Martha Stewart meets Agatha Christie on a very bad hair day.
I was recommended this author by a friend who is a great admirer of Ian Rankin and Stieg Larsson, so I was quite excited as I set out. Excitement soon turned to disappointment, followed by a sense of disbelief that writing so bad could be so well received by the reading public. And indeed win a prize, albeit one for novice crime writers.
The setting is an idyllic village near Montreal, populated with a cast of caricatures - aging bohemi ...more
October -Canadian Thanksgiving weekend- Three Pines, Quebec
Victim : Jane Neal, 76 years old, retired school teacher, never married- found dead in the woods not far from her home- cause of death -shot with a ...more
Now that we're in the star bestowal business I thought for a minute about what makes for a good book of this sort. Here’s the list I came up with along with how Still Life did with respect to it.
✓ Interesting characters...more
✓ Plausible fo
Jane Neal is found dead in the woods, and Chief Inspector Armand Gamache leads his troops to the picturesque village of Three Pines to uncover secrets and find a killer. This fun to read crime-mystery has many great characters that I can't wait to get to know better.....Oliver and his partner Gabri are a hoot and newbie smart-mouth Agent Nichol, well, she is something else, and then there's...more
The mystery starts ...more
My discovery of the charming, picturesque Canadian fictional village of Three Pines comes a few years too late, but I am glad I finally decided to pay a visit.
Before reading Still Life I only had a casual idea of what a "cozy murder mystery" was. Once you read this novel however, you can see how that moniker perfectly describes this novel and Mrs. Penny's writing style.
The title, Still Life, also describes the idyllic, low-key lifestyle the residents of Three Pines have been accustome ...more
The first book of 13 in the Armand Gamache series. This book was published in 2005 and there are many things I enjoyed about this character driven novel.
Each story in the series takes place in Three Pines, a small Canadian village (which is fictional). There is quite a cast of characters in this one and Inspector Gamache is quite humorous, compassionate, and wise! I look forward to getting to know him better.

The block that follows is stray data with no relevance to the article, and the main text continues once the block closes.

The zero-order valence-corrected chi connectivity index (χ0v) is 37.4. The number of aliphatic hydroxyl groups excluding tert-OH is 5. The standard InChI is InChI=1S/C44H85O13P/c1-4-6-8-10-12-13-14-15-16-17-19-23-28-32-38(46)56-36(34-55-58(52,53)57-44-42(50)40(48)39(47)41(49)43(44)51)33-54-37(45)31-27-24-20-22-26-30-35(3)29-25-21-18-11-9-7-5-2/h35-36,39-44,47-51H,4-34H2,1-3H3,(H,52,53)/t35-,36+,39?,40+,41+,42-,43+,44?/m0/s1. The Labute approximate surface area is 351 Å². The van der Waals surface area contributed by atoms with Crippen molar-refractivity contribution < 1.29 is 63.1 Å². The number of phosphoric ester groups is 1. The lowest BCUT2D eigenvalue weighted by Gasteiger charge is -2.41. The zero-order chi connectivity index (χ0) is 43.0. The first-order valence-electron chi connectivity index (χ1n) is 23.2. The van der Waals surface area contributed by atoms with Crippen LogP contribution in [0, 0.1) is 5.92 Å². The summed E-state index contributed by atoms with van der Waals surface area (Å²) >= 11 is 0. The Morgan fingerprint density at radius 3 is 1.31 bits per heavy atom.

If you enjoy detective/police procedural series that have a "cozy" feel and are wel ...more
Still Life, first Chief Inspector Armand Gamache mystery, which was published in 2005, refers not just to a painting, but to the way some people live their lives. Rather than actively pursuing their hopes and dreams, they wait for good things to come to them.
Miss Jane Neal was possibly one of those people for much of her life. She fancied herself an artist, although none had ever seen her work. In fact, ...more
Inspector Armand Gamache is called to quaint little Three Pines outside Montreal-- so t ...more
I tried this book in an attempt ...more
I enjoyed that the novel broke from ...more
Louise Penny weaves a complex plot with sure hands, repeatedly provides an interesting sense of place, and develops her characters deftly, patiently, one ingredient at a time. There is a very satisfying blend of action and reflection, and mostly intelligent detective work, set against a beautifully presented background of life in a small artists village in modern Quebec where everyone knows everyone else and one of them is a murderer.
One of the inter ...more
As Gamache and his team began their investigation, and came to know the residents of Three Pines, he knew this little village would have an impact on him. But he ...more
Jane Neal, 76 years old and a retired school teacher, is found dead in the woods over the Can ...more
"In the twenty-five years she'd lived in Three Pines she'd never, ever heard of a crime. The only reason doors were locked was to prevent neighbours from dropping off baskets of zucchini at harvest time."
I love the characters so much I want to go to Three ...more
This is the first book in the Inspector Gamache series, and I'd heard that the books get better as they go on.
That being said, I did quite enjoy this, I just found it to be a little patchy at times. By that I mean some parts were better than others and the whole book felt a bit like a bumpy ride.
Jane Neal has been killed. She lived in Three Pines, a picturesque village in Canada. So Inspector Gamache is sent from Quebec with his team to solve the murder.
I really enjoyed Louise Penny's ...more